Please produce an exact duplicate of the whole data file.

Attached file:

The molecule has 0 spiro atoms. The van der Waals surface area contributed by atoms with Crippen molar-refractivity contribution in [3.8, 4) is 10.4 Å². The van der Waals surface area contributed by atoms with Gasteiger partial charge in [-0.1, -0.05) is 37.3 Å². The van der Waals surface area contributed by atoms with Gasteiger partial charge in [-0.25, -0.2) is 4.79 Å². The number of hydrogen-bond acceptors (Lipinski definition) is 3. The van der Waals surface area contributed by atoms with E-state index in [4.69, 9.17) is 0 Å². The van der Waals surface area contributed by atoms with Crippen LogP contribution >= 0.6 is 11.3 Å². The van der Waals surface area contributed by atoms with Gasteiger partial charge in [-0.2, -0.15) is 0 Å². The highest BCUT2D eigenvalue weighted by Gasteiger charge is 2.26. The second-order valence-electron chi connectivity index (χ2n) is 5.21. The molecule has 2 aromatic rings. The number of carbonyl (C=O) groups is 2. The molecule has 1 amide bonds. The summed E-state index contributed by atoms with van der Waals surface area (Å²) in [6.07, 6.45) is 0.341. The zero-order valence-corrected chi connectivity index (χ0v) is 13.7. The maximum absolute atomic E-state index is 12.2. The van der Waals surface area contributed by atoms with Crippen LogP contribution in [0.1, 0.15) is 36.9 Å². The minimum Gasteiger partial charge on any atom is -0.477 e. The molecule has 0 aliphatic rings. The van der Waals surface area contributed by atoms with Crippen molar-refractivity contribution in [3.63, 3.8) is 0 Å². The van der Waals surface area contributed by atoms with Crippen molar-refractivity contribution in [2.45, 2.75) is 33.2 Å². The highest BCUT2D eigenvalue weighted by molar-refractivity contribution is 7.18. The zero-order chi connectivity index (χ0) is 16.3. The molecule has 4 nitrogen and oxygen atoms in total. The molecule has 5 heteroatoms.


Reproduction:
The molecule has 0 spiro atoms. The van der Waals surface area contributed by atoms with Crippen molar-refractivity contribution in [3.8, 4) is 10.4 Å². The van der Waals surface area contributed by atoms with Gasteiger partial charge in [-0.1, -0.05) is 37.3 Å². The van der Waals surface area contributed by atoms with Gasteiger partial charge in [-0.25, -0.2) is 4.79 Å². The number of hydrogen-bond acceptors (Lipinski definition) is 3. The van der Waals surface area contributed by atoms with E-state index in [4.69, 9.17) is 0 Å². The van der Waals surface area contributed by atoms with Crippen LogP contribution >= 0.6 is 11.3 Å². The van der Waals surface area contributed by atoms with Gasteiger partial charge in [-0.2, -0.15) is 0 Å². The highest BCUT2D eigenvalue weighted by Gasteiger charge is 2.26. The second-order valence-electron chi connectivity index (χ2n) is 5.21. The molecule has 2 aromatic rings. The number of carbonyl (C=O) groups is 2. The molecule has 1 amide bonds. The summed E-state index contributed by atoms with van der Waals surface area (Å²) in [6.07, 6.45) is 0.341. The zero-order valence-corrected chi connectivity index (χ0v) is 13.7. The maximum absolute atomic E-state index is 12.2. The van der Waals surface area contributed by atoms with Crippen LogP contribution in [0.1, 0.15) is 36.9 Å². The minimum Gasteiger partial charge on any atom is -0.477 e. The molecule has 0 aliphatic rings. The van der Waals surface area contributed by atoms with Crippen molar-refractivity contribution in [3.63, 3.8) is 0 Å². The van der Waals surface area contributed by atoms with Crippen molar-refractivity contribution in [2.45, 2.75) is 33.2 Å². The highest BCUT2D eigenvalue weighted by molar-refractivity contribution is 7.18. The zero-order chi connectivity index (χ0) is 16.3. The molecule has 4 nitrogen and oxygen atoms in total. The molecule has 5 heteroatoms.